The painter, Jean-Hippolyte Flandrin (1809-1864), was studying in Rome, and his scholarship required him to send back paintings in various genres. This was, in effect, his homework.
It caused an immediate sensation, lauded as a depiction of the allure of southern Italy: barbaric, primitive, yet beautiful. The original hangs in the Louvre.
Flandrin painted mostly conventional portraits for the rest of his life.
An 1887 engraving gave the painting widespread popularity, especially in the gay subculture of the Belle Epoque. It has remained a gay icon ever since. Nearly every gay photographer has reproduced it.
How did it become a gay icon? In an article in The Journal of Homosexuality, Michael Camille argus that it is "a a sign of our separate and secluded subject positions and our community's unwillingness to radically alter older imposed and inherited classical stereotypes." In other words, the guy is isolated, alone, and despairing, therefore gay.
WilhelmVan Gloeden, who also specialized in the allure of southern Italy. At least his model had a muscular back.
Lindsay Lozon, author of Boys Uncovered (2004). Wearing underwear and socks immeasurably decreases the model's vulnerability, and he gazes out at us while we gaze at him, with an aggressive sensuality.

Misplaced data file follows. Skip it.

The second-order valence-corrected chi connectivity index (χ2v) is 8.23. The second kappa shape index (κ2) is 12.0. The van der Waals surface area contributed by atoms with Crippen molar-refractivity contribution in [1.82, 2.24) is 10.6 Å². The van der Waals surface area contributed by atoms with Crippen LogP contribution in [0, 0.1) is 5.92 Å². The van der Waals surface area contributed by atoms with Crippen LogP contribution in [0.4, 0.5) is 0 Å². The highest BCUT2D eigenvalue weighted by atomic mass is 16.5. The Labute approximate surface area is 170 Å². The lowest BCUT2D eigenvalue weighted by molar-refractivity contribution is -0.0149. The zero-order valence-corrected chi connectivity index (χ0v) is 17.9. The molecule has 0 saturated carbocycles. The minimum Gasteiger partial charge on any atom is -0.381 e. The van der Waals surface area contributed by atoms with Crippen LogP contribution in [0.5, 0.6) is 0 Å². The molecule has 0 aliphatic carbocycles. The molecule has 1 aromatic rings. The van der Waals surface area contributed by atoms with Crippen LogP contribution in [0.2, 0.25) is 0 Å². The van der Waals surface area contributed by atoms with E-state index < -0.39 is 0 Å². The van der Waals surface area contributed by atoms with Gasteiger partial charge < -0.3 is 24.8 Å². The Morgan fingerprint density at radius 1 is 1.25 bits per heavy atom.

More after the break.
I found this one in a google search. Nice muscles, wearing underwear, looking rather cold. He could just come out of the rain.
Sandro Bross. who appears to be a hairdresser in Switzerland who photographs nude men as a hobby. I think this is the best of the lot: an attractive young man looking out at the camera with a quizzical expression.
Mapplethorpe's version. Getting a black model adds a comment on racism and the fetishization of the black body. Plus there's a rather enormous penis on display.
Brent Dundore is a Minneapolis-based photographer specializing in celebrities and naked men. The ornate couch makes this a portrait of opulence, and the young man is raising his legs as if he's about to dance or get into a sexual position, rendering it light and airy rather than ponderous.
This is an Italian shoe advertisement.
John Coulthart has a gallery of many more Flandrin poses on his blog.